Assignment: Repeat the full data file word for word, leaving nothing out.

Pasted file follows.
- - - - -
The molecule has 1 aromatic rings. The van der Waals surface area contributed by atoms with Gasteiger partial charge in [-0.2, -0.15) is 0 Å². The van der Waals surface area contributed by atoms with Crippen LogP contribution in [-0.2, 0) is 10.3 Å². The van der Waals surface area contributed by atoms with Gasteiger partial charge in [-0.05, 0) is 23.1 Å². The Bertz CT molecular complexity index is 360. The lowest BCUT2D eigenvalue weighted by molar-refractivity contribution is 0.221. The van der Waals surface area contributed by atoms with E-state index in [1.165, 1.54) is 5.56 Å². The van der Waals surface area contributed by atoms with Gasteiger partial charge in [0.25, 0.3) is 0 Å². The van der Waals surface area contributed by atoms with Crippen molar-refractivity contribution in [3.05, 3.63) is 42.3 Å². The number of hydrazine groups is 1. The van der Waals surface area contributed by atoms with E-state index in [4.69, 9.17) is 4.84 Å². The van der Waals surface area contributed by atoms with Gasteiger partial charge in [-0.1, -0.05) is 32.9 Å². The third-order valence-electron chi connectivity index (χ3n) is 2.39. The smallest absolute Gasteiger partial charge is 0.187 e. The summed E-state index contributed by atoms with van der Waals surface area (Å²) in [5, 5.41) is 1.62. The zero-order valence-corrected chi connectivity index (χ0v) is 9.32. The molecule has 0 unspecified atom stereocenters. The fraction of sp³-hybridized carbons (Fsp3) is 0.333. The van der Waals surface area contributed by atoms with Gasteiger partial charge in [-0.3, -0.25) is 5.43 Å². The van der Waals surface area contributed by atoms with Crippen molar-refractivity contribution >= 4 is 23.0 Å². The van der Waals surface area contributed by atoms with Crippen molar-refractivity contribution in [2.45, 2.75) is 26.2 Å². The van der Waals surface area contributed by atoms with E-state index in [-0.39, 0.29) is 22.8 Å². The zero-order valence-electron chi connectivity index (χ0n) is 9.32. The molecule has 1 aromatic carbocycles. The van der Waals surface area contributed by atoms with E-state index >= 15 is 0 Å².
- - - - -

The molecule has 1 aromatic rings. The van der Waals surface area contributed by atoms with Gasteiger partial charge in [-0.2, -0.15) is 0 Å². The van der Waals surface area contributed by atoms with Crippen LogP contribution in [-0.2, 0) is 10.3 Å². The van der Waals surface area contributed by atoms with Gasteiger partial charge in [-0.05, 0) is 23.1 Å². The Bertz CT molecular complexity index is 360. The lowest BCUT2D eigenvalue weighted by molar-refractivity contribution is 0.221. The van der Waals surface area contributed by atoms with E-state index in [1.165, 1.54) is 5.56 Å². The van der Waals surface area contributed by atoms with Gasteiger partial charge in [0.25, 0.3) is 0 Å². The van der Waals surface area contributed by atoms with Crippen molar-refractivity contribution in [3.05, 3.63) is 42.3 Å². The number of hydrazine groups is 1. The van der Waals surface area contributed by atoms with E-state index in [4.69, 9.17) is 4.84 Å². The van der Waals surface area contributed by atoms with Gasteiger partial charge in [-0.1, -0.05) is 32.9 Å². The third-order valence-electron chi connectivity index (χ3n) is 2.39. The smallest absolute Gasteiger partial charge is 0.187 e. The summed E-state index contributed by atoms with van der Waals surface area (Å²) in [5, 5.41) is 1.62. The zero-order valence-corrected chi connectivity index (χ0v) is 9.32. The molecule has 0 unspecified atom stereocenters. The fraction of sp³-hybridized carbons (Fsp3) is 0.333. The van der Waals surface area contributed by atoms with Gasteiger partial charge in [-0.3, -0.25) is 5.43 Å². The van der Waals surface area contributed by atoms with Crippen molar-refractivity contribution >= 4 is 23.0 Å². The van der Waals surface area contributed by atoms with Crippen molar-refractivity contribution in [2.45, 2.75) is 26.2 Å². The van der Waals surface area contributed by atoms with E-state index in [-0.39, 0.29) is 22.8 Å². The zero-order valence-electron chi connectivity index (χ0n) is 9.32. The molecule has 1 aromatic carbocycles. The van der Waals surface area contributed by atoms with E-state index >= 15 is 0 Å².